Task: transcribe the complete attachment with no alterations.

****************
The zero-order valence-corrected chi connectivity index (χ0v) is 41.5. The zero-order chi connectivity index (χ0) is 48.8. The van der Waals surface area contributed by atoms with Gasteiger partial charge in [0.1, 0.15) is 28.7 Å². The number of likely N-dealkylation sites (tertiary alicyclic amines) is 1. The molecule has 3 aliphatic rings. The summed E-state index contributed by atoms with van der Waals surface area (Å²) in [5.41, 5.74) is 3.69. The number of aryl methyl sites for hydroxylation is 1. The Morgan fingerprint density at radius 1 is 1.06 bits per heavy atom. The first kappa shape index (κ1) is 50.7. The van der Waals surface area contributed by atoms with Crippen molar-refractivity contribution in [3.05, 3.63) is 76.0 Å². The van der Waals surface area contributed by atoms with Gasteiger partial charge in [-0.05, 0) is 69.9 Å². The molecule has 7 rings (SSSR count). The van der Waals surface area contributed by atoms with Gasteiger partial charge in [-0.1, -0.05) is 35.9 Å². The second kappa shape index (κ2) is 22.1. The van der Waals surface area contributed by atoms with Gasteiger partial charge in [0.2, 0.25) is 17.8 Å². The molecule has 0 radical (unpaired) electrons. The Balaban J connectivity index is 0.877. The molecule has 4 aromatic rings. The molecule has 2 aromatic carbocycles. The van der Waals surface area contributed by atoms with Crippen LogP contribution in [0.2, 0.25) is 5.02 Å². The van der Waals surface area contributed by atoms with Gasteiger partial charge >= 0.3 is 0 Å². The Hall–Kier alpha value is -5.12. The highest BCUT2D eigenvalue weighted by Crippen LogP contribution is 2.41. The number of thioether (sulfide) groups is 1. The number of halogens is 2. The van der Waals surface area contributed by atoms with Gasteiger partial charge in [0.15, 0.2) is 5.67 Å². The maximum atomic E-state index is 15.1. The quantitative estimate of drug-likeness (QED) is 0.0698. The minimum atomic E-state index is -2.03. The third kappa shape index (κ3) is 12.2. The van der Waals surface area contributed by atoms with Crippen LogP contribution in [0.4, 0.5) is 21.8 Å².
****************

The zero-order valence-corrected chi connectivity index (χ0v) is 41.5. The zero-order chi connectivity index (χ0) is 48.8. The van der Waals surface area contributed by atoms with Gasteiger partial charge in [0.1, 0.15) is 28.7 Å². The number of likely N-dealkylation sites (tertiary alicyclic amines) is 1. The molecule has 3 aliphatic rings. The summed E-state index contributed by atoms with van der Waals surface area (Å²) in [5.41, 5.74) is 3.69. The number of aryl methyl sites for hydroxylation is 1. The Morgan fingerprint density at radius 1 is 1.06 bits per heavy atom. The first kappa shape index (κ1) is 50.7. The van der Waals surface area contributed by atoms with Crippen molar-refractivity contribution in [3.05, 3.63) is 76.0 Å². The van der Waals surface area contributed by atoms with Gasteiger partial charge in [-0.05, 0) is 69.9 Å². The molecule has 7 rings (SSSR count). The van der Waals surface area contributed by atoms with Gasteiger partial charge in [-0.1, -0.05) is 35.9 Å². The second kappa shape index (κ2) is 22.1. The van der Waals surface area contributed by atoms with Gasteiger partial charge in [0.2, 0.25) is 17.8 Å². The molecule has 0 radical (unpaired) electrons. The Balaban J connectivity index is 0.877. The molecule has 4 aromatic rings. The molecule has 2 aromatic carbocycles. The van der Waals surface area contributed by atoms with Crippen LogP contribution in [0.2, 0.25) is 5.02 Å². The van der Waals surface area contributed by atoms with Gasteiger partial charge >= 0.3 is 0 Å². The Hall–Kier alpha value is -5.12. The highest BCUT2D eigenvalue weighted by Crippen LogP contribution is 2.41. The number of thioether (sulfide) groups is 1. The number of halogens is 2. The van der Waals surface area contributed by atoms with Gasteiger partial charge in [0.15, 0.2) is 5.67 Å². The maximum atomic E-state index is 15.1. The quantitative estimate of drug-likeness (QED) is 0.0698. The minimum atomic E-state index is -2.03. The third kappa shape index (κ3) is 12.2. The van der Waals surface area contributed by atoms with Crippen LogP contribution in [0.4, 0.5) is 21.8 Å².